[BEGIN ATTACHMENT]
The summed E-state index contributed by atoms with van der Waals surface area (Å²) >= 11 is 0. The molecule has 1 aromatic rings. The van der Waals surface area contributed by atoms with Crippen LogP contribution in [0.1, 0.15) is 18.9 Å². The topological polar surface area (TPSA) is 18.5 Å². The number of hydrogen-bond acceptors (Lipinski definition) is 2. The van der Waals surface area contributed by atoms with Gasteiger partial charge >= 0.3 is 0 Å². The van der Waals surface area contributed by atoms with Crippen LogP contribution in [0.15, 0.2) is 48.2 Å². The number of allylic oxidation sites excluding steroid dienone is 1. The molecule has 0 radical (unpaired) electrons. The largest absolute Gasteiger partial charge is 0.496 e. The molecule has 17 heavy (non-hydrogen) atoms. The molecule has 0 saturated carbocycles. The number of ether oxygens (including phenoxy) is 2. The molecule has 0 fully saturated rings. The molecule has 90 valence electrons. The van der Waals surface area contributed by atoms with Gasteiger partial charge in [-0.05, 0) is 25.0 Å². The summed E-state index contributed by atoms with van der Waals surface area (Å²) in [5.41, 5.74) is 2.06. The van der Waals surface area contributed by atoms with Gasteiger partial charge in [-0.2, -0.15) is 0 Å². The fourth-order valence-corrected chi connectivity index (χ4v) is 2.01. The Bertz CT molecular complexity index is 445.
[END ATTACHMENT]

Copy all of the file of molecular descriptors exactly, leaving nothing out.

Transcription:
The summed E-state index contributed by atoms with van der Waals surface area (Å²) >= 11 is 0. The molecule has 1 aromatic rings. The van der Waals surface area contributed by atoms with Crippen LogP contribution in [0.1, 0.15) is 18.9 Å². The topological polar surface area (TPSA) is 18.5 Å². The number of hydrogen-bond acceptors (Lipinski definition) is 2. The van der Waals surface area contributed by atoms with Gasteiger partial charge >= 0.3 is 0 Å². The van der Waals surface area contributed by atoms with Crippen LogP contribution in [0.15, 0.2) is 48.2 Å². The number of allylic oxidation sites excluding steroid dienone is 1. The molecule has 0 radical (unpaired) electrons. The largest absolute Gasteiger partial charge is 0.496 e. The molecule has 17 heavy (non-hydrogen) atoms. The molecule has 0 saturated carbocycles. The number of ether oxygens (including phenoxy) is 2. The molecule has 0 fully saturated rings. The molecule has 90 valence electrons. The van der Waals surface area contributed by atoms with Gasteiger partial charge in [-0.05, 0) is 25.0 Å². The summed E-state index contributed by atoms with van der Waals surface area (Å²) in [5.41, 5.74) is 2.06. The van der Waals surface area contributed by atoms with Gasteiger partial charge in [-0.2, -0.15) is 0 Å². The fourth-order valence-corrected chi connectivity index (χ4v) is 2.01. The Bertz CT molecular complexity index is 445.